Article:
Colorado native Rickey Gates has chosen his own unique route as a runner, with top finishes at some of the most grueling races in the U.S. including the Dipsea trail race near San Francisco, Mount Washington Road Race in New Hampshire, Empire State Building Run-Up and Mount Marathon in Alaska, as well as some of the fastest known times (FKTs) on notable trails. The 34-year-old now living in Madison, Wis., also spent time working as a dishwasher in Antarctica and has ridden his motorcycle hundreds of miles to embark on new running adventures. Gates recently started the FKT Project, developing classic bronze belt buckles that will serve as awards for the most prominent FKT marks. This year also marks the third summer of his weeklong Hut Run Hut trail running camps in Colorado.
Why do you run?
In my opinion, we all need something we do consistently decade after decade. For me it’s running, but it can be anything—knitting, drawing, cooking. It’s a baseline. It can come back to us and allow us to see ourselves as reinvented.
Where do running and meditation intersect?
I believe that running is its own type of meditation. You’re focusing on your breath, your thoughts, your physical sensation, and trying to stay present. I say the same thing about meditating. You’re trying to get your head into a space where you are both aware and unaware of your body and all the rest of the world melts away. You’re left with this pure, blissful state of energy and flow.
Where is your favorite place to run?
Probably around the Aspen area. For most of us, you combine nostalgia with an already incredibly beautiful place and it’s hard to screw that one up. The trails around the Aspen area are in my opinion some of the best in the world, and I’ve been running them for about 20 years.
Why do you like long-distance motorcycle rides?
It has a similar sort of feeling [as running] that it gives me. Running is a lot more real in the sense that you really have to treat this machine, your body, with the utmost respect. I have one bike at my mom’s house that has 100,000 miles on it. That’s a lot of miles for a little engine. I used to name my vehicles, but I stopped. I was anthropomorphizing them too much and spending too much money trying to keep inanimate objects alive.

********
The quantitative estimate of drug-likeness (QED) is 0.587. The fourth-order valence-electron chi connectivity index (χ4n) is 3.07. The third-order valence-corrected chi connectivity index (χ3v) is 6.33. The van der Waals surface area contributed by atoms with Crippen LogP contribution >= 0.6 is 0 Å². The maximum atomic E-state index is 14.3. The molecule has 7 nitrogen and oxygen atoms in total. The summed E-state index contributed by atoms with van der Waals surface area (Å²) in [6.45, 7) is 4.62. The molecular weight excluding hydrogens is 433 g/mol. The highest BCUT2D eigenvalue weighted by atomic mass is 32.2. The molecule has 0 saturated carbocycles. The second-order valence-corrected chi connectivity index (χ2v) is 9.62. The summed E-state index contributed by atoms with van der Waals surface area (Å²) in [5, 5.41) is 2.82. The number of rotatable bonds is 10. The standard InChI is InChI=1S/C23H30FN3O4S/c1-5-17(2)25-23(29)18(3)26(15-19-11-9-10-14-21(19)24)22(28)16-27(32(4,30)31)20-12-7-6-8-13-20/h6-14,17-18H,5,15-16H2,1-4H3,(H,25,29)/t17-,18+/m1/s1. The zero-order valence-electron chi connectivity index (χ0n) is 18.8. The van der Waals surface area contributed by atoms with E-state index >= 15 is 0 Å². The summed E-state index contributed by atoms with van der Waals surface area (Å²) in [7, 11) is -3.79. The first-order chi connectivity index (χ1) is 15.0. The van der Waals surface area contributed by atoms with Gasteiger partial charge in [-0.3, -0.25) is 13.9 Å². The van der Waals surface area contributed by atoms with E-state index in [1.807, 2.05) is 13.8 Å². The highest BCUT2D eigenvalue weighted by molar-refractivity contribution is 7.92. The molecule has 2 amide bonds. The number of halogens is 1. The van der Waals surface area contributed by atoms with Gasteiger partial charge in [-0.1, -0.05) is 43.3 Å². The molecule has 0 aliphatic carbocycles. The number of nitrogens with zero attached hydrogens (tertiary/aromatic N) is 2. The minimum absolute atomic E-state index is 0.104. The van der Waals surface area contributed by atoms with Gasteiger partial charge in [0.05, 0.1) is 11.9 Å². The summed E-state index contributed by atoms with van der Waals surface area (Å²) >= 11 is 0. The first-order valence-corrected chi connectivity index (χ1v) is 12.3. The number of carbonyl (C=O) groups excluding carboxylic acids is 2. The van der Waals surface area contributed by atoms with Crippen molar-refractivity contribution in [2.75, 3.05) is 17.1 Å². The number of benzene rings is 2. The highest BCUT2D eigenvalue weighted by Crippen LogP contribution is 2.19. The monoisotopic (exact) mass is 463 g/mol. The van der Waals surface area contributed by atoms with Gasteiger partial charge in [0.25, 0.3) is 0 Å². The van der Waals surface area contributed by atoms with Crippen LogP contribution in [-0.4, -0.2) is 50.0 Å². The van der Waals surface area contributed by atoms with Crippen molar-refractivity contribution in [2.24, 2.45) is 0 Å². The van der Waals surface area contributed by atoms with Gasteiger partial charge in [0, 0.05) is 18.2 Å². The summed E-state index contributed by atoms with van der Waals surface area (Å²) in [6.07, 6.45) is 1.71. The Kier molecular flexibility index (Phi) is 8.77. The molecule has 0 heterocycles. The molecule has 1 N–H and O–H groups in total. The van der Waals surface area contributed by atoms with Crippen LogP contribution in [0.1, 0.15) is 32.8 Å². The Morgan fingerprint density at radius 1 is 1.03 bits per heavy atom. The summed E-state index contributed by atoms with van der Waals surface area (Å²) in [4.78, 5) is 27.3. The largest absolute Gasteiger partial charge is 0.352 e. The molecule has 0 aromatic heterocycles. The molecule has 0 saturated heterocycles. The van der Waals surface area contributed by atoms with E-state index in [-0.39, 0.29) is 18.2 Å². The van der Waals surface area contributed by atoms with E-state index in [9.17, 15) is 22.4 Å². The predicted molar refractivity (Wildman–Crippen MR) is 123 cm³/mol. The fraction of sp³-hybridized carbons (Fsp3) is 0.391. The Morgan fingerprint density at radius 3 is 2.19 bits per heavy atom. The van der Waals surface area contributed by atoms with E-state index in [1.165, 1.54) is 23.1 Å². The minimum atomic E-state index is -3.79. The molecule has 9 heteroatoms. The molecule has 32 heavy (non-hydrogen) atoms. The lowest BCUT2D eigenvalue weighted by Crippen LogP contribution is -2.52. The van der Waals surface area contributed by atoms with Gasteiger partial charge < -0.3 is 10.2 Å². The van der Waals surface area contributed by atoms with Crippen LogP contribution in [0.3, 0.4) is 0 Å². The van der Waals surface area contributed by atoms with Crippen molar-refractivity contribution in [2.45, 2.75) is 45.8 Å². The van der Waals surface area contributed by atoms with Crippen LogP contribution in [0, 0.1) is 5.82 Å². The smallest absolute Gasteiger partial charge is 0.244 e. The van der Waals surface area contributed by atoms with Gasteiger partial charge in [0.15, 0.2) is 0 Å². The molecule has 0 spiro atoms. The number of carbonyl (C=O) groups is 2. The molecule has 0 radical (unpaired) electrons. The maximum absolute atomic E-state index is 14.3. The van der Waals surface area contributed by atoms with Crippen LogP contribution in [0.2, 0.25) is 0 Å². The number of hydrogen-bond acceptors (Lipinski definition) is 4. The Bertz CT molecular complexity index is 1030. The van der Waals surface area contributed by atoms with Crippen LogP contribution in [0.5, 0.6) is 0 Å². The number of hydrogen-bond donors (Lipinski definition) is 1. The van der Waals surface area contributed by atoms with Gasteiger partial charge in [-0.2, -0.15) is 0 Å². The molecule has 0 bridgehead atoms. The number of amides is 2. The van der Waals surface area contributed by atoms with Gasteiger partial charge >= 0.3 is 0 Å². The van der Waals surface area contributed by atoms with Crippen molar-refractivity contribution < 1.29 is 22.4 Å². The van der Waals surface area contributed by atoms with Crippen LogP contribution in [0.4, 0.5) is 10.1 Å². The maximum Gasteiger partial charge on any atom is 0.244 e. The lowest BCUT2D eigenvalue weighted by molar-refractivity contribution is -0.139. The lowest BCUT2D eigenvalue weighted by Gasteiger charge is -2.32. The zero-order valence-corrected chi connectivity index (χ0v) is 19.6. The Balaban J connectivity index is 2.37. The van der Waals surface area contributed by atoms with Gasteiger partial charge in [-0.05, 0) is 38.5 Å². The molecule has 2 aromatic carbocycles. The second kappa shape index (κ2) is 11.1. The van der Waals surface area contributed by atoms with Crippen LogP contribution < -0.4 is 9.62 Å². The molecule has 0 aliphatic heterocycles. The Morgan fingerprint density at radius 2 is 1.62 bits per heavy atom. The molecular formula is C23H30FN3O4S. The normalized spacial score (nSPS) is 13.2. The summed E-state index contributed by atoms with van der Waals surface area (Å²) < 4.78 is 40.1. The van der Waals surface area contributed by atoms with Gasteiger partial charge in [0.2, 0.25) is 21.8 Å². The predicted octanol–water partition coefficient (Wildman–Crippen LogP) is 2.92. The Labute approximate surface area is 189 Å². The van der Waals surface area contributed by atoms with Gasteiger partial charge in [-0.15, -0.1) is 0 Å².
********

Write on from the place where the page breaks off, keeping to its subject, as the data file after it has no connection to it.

How did you come up with the FKT Project?
The idea came up thinking about these iconic routes that have inspired me as much if not more than any race I’ve done. They are in places where chances are we’re never going to have races on that terrain, which is fine. It’s just a little extra something on your attempt. I want to see it grow to other mountains. It’s been fun putting that question out there and asking the general public what they think are the biggest and most coveted FKTs.
Should performance-enhancing drug culprits be banned from trail racing?
The rules in our sport say if convicted, you get a two-year ban. If you serve your ban and that’s what we’ve agreed on, then that’s what happens. In looking at the values of our sport, of my sport, it has to do with camaraderie, compassion, forgiveness, and it doesn’t have anything to do with walls. It bugs me quite a bit that people are trying to put up walls in this sport. I think that’s totally wrong. To be honest, if people want to use drugs and compete in the races I’m competing in, so be it. If that’s the way they want to beat me, that’s fine. I see people building walls in our sport as just as greedy as the drug users themselves.
What races are on your calendar for this year?
I’m returning to Alaska for the Mount Marathon Race. I’m sure I’ll find other interesting races, but in the past few years that race has epitomized what real mountain running is to me. A race from bottom to top and back down with no set course and a lot of people who are really excited about it. It’s the least contrived race I’ve run in the states, if not beyond as well.